‘All Souls’, 5x17
Essentially, Donaldson pushes The X-Files and the Gospel message into conversation, where each is allowed to illuminate the other. She arranges her thoughts around the themes of faith, hope, love and truth, but also tackles why we believe, or seek to believe, in anything at all. The final chapter takes important moments from the career of Jesus – e.g. his birth, his baptism, his prayers in Gethsemane, and so on – and analyses them by showing how these moments have echoes in the lives of many X-Files characters. Ultimately, The X-Files shows the importance of truth and integrity, and even the search for these, in our lives; as Donaldson argues, ‘the truths illuminated by the far-reaching tales of The X-Files are really the truths of what it means to live in this world.’ (p. 223).
Mulder and Jesus were pushed too often. And personally, I would like to have seen Agents Doggett and Reyes mentioned more (the vibe of the show definitely changed when these were introduced, but I don’t think it was necessarily for the worse), though I certainly understand the need to focus on Mulder and Scully. All this noted, I am very pleased that Donaldson’s expert commentary on various episodes successfully moves past annoying ‘look, here’s a religious or Christian allusion’ statements. We Want to Believe is an extremely insightful book and, I would say, a near-perfect model of a text that takes seriously the dialogue between faith and culture.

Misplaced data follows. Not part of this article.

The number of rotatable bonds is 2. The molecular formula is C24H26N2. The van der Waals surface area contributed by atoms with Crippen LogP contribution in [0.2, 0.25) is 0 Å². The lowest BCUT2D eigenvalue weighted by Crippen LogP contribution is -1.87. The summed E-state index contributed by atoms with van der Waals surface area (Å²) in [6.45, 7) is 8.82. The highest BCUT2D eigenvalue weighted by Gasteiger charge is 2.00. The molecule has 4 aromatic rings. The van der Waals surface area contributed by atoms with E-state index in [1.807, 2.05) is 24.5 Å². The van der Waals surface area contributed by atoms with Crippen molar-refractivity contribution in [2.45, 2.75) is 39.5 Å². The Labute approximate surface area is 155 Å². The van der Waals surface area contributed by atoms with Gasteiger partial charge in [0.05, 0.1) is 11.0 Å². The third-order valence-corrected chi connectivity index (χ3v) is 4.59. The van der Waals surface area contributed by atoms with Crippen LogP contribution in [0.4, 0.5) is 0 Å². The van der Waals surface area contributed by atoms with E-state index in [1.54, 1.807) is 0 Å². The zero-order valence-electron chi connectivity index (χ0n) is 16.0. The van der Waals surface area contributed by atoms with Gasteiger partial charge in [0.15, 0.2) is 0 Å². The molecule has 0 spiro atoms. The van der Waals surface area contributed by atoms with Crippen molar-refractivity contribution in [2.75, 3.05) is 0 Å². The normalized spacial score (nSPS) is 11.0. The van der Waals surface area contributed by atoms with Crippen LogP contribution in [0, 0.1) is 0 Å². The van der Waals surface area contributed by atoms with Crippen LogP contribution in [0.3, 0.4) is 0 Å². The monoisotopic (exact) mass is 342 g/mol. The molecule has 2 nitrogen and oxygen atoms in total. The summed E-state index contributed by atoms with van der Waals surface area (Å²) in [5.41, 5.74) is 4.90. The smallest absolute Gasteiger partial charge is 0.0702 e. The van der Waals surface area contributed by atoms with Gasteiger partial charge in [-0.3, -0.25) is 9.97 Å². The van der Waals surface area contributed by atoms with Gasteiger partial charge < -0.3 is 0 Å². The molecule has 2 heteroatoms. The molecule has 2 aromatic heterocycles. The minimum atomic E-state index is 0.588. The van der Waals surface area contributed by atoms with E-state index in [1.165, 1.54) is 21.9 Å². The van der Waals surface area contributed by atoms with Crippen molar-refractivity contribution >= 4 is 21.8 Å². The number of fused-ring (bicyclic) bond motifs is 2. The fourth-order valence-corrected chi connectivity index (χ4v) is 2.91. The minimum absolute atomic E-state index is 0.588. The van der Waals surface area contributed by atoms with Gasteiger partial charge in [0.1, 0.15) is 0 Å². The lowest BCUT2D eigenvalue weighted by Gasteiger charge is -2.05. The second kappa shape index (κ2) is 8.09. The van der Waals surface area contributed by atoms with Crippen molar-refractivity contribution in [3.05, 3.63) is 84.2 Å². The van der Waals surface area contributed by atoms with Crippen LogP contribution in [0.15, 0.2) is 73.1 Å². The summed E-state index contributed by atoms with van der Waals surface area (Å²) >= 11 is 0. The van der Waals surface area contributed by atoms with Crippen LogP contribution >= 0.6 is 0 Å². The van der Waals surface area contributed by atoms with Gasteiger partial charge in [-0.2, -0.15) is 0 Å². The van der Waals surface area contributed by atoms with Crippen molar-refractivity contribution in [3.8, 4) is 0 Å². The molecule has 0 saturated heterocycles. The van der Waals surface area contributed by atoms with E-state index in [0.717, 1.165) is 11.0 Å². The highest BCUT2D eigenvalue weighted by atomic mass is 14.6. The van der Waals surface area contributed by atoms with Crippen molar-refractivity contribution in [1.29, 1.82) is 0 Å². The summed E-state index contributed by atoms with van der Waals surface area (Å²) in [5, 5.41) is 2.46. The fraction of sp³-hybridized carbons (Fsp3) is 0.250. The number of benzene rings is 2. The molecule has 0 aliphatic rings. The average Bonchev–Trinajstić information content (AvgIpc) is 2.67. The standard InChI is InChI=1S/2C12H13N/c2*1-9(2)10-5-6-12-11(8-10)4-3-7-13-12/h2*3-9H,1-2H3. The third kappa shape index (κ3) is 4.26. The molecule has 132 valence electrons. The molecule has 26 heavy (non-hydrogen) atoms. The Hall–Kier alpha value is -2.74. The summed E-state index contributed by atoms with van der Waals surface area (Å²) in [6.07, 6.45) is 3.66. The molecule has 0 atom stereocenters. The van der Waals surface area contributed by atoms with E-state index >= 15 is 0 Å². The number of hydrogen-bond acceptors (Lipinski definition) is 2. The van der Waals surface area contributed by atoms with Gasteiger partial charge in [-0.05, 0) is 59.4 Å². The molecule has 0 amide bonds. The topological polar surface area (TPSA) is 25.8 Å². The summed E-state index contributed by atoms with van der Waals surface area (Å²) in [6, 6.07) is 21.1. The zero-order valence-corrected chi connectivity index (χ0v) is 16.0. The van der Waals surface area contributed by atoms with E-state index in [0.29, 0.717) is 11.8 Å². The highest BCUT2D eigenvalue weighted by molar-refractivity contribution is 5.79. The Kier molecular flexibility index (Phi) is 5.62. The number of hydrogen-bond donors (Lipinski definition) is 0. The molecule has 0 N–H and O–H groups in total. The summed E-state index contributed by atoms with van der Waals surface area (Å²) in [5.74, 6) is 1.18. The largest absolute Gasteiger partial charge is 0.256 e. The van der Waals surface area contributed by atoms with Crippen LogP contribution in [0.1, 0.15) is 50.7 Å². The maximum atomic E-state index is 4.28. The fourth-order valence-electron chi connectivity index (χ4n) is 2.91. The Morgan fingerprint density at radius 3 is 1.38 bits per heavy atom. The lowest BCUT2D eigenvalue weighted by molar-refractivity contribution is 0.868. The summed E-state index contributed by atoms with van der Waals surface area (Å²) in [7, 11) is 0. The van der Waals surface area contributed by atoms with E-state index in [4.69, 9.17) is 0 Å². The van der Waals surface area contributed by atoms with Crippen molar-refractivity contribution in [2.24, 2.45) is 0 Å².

As might be expected, I suspect that reading We Want to Believe will be more rewarding if the reader is familiar with The X-Files. But I suspect equally that it will be those who are familiar with The X-Files who will read it. Regardless, I have no problems commending We Want to Believe as a fine volume. Now someone needs to write a similar book on Lost!